Film review | The Angels' Share - Unlikely whisky thieves put Ken Loach in high spirits
Winner of the Jury Prize at this year’s Cannes Film Festival, The Angels’ Share finds the usually dour Ken Loach in unaccustomed high spirits.
He’s made a whimsical crime caper comedy in the Ealing vein about a bunch of delinquent Glaswegians who pull off a very unlikely heist - think Whisky Galore with sweary Neds instead of twinkling Hebridean islanders.
The central character, Robbie, played by first-time actor Paul Brannigan, is a young thug who wants to turn his life around now that he is about to become a father but appears trapped in a cycle of violence thanks to a long-running family feud.
If this were a typical Loach film then his prospects would be bleak indeed. But The Angels’ Share is far more upbeat than you’d expect and things turn out very differently.
First he’s given community service instead of prison. Next he discovers he has an untrained but very fine nose for whisky after being taken under the wing of his project’s supervisor, big-hearted single-malt enthusiast Harry (John Henshaw). And then he learns that a cask of highly prized whisky is about to be sold at auction for a fortune.
So he hits upon a cunning scheme to siphon off a share of this bounty with the aid of three of his fellow ne’er do wells, Rhino, Mo and Albert, and sets off with them to the remote Highlands distillery where the auction is to take place.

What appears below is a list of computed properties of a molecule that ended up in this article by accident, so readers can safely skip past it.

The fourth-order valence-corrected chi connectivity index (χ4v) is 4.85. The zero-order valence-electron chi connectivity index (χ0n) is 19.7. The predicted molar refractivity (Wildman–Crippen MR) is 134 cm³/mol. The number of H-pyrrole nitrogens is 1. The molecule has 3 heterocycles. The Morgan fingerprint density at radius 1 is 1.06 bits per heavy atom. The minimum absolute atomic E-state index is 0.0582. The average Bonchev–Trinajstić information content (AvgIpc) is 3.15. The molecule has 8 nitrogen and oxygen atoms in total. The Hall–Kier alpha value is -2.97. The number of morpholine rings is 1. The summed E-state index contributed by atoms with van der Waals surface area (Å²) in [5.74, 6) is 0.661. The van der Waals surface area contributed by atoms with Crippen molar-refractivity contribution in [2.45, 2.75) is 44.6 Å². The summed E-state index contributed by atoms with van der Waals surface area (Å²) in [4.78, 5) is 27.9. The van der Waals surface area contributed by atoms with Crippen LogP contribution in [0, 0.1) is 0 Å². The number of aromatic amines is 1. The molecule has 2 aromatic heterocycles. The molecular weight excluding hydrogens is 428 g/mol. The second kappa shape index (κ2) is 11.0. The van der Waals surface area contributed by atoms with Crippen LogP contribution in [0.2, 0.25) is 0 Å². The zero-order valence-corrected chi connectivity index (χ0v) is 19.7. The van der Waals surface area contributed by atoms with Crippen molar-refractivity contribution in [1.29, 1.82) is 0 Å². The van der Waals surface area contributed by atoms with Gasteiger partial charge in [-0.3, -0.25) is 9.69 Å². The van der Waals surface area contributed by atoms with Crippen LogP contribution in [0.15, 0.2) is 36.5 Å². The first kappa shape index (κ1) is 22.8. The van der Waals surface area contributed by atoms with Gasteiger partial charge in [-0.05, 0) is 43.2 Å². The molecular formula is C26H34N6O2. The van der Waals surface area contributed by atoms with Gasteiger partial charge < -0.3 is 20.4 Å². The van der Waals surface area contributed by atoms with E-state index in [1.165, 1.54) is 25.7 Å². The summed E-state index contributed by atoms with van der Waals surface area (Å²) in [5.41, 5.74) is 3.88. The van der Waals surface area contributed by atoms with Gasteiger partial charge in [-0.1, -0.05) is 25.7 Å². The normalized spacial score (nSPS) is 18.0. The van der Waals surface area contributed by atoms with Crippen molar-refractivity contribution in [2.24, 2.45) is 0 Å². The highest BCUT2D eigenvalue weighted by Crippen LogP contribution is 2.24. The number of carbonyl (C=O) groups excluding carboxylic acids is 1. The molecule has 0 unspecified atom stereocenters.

How the quartet go about pulling off their coup is extremely far-fetched, but Loach handles the intrigue with such good-humour and warmth that you’ll want to raise a wee dram to Robbie and his pals. Given that the film has previously gone out of its way to stress Robbie’s violent past, that’s quite an achievement. Yet winning us round chimes with the message Loach and his frequent collaborator, writer Paul Laverty, are trying to put across - the importance of giving a second chance to people society normally writes off as irredeemable.
True, the fact that Robbie’s redemption comes about through stealing leaves a bit of a nasty taste and the film’s harder-hitting social realist side unavoidably jars with the overall lighthearted fairytale mood. But the comic moments, many of them involving Gary Maitland’s hopelessly daft Albert, are very funny indeed. The film Loach and Laverty have produced may be closer to a blended whisky than a pure single malt, but if you can overlook its faults it slips down very nicely.
On general release from Friday 1st June.
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